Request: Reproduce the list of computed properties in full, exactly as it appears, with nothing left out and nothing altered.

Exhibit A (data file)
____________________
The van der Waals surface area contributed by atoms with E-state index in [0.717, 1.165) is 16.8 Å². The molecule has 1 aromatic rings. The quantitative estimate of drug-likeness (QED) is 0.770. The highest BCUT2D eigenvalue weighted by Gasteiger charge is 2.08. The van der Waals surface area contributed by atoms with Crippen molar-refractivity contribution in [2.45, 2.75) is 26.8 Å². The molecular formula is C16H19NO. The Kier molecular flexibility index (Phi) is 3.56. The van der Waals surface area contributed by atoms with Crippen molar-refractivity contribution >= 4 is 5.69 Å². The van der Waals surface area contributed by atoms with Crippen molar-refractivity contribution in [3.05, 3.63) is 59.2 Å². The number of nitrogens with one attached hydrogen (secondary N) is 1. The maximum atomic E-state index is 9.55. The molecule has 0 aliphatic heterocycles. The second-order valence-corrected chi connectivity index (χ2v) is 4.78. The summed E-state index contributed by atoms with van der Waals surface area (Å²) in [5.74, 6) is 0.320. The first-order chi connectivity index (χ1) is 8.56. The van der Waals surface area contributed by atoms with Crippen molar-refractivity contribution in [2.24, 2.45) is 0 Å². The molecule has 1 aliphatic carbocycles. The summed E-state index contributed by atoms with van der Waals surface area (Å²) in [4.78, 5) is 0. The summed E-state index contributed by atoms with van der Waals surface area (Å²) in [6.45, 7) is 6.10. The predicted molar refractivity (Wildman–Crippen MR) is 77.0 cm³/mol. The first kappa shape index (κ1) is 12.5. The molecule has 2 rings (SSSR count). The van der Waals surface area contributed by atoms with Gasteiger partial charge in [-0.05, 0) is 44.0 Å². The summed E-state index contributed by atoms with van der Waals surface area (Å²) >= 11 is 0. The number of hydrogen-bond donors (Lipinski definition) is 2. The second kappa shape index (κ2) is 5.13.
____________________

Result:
The van der Waals surface area contributed by atoms with E-state index in [0.717, 1.165) is 16.8 Å². The molecule has 1 aromatic rings. The quantitative estimate of drug-likeness (QED) is 0.770. The highest BCUT2D eigenvalue weighted by Gasteiger charge is 2.08. The van der Waals surface area contributed by atoms with Crippen molar-refractivity contribution in [2.45, 2.75) is 26.8 Å². The molecular formula is C16H19NO. The Kier molecular flexibility index (Phi) is 3.56. The van der Waals surface area contributed by atoms with Crippen molar-refractivity contribution >= 4 is 5.69 Å². The van der Waals surface area contributed by atoms with Crippen molar-refractivity contribution in [3.05, 3.63) is 59.2 Å². The number of nitrogens with one attached hydrogen (secondary N) is 1. The maximum atomic E-state index is 9.55. The molecule has 0 aliphatic heterocycles. The second-order valence-corrected chi connectivity index (χ2v) is 4.78. The summed E-state index contributed by atoms with van der Waals surface area (Å²) in [5.74, 6) is 0.320. The first-order chi connectivity index (χ1) is 8.56. The van der Waals surface area contributed by atoms with Crippen molar-refractivity contribution in [2.24, 2.45) is 0 Å². The molecule has 1 aliphatic carbocycles. The summed E-state index contributed by atoms with van der Waals surface area (Å²) in [4.78, 5) is 0. The summed E-state index contributed by atoms with van der Waals surface area (Å²) in [6.45, 7) is 6.10. The predicted molar refractivity (Wildman–Crippen MR) is 77.0 cm³/mol. The first kappa shape index (κ1) is 12.5. The molecule has 2 rings (SSSR count). The van der Waals surface area contributed by atoms with Gasteiger partial charge in [-0.05, 0) is 44.0 Å². The summed E-state index contributed by atoms with van der Waals surface area (Å²) >= 11 is 0. The number of hydrogen-bond donors (Lipinski definition) is 2. The second kappa shape index (κ2) is 5.13.